For example, space $A$ has a metric $\rho$, and its subspace $B\subset A$ has a metric $d$, which happens to have much better properties than $\rho$.

So if $x_{1},x_{2}\in A\setminus B$, but they are very close to $B$ such that $\rho\left(x_{1},B\right)<\varepsilon_{1}$ and $\rho\left(x_{2},B\right)<\varepsilon_{2}$, we prefer to somehow use $d$ to approximately measure the distance between $x_{1}$ and $x_{2}$, for example by defining some sort of composite metric such as, roughly speaking,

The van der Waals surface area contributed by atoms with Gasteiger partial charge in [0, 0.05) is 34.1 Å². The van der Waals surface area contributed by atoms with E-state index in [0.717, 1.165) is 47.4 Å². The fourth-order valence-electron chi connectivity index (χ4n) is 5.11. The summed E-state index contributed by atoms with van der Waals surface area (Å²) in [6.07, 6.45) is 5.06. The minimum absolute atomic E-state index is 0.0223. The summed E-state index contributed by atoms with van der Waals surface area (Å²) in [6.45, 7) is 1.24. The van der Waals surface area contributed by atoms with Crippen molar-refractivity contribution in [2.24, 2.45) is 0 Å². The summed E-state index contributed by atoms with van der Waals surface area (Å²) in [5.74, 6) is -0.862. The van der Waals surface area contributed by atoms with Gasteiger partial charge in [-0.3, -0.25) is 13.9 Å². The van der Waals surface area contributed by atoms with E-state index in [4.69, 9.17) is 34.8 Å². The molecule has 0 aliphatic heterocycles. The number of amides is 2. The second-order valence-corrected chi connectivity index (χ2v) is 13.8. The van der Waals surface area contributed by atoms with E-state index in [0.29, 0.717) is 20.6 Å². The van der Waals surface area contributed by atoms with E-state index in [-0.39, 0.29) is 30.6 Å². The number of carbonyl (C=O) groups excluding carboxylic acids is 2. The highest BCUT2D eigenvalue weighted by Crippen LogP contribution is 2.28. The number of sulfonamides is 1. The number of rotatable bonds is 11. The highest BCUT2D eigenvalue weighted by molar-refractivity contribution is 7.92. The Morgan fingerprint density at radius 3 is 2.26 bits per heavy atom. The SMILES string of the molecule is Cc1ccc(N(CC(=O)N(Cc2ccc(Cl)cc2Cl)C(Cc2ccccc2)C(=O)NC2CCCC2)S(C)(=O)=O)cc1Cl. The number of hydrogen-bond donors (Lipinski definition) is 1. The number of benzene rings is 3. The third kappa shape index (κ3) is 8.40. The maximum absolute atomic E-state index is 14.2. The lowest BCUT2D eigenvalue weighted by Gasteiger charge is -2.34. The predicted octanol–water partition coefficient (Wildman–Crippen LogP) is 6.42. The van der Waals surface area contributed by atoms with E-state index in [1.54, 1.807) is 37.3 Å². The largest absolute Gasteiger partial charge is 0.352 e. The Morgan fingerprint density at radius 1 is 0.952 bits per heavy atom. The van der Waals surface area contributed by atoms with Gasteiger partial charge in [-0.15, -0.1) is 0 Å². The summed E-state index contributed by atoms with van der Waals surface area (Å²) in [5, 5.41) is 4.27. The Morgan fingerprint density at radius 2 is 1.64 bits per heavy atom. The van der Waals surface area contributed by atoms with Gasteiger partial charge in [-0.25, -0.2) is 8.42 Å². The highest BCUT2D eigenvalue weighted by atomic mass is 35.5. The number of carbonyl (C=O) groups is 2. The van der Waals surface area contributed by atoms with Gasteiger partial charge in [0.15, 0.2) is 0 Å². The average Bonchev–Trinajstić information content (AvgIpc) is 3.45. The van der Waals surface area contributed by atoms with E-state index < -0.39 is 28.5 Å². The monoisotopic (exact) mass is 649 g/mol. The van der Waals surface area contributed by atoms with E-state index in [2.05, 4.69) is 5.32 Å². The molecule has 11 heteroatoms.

$$ \rho_{mod}\left(x_{1},x_{2}\right)=\rho\left(x_{1},y_{1}\right)+d\left(y_{1},y_{2}\right)+\rho\left(y_{2},x_{2}\right) $$

where $y_{j}:=\underset{y\in B}{\mathrm{argmin}}\rho\left(x_{j},y\right)\forall j\in\left\{ 1,2\right\}$

I am a physicist, not a mathematician, so I would appreciate any expert advice on a mathematically rigorous roadmap to do this.



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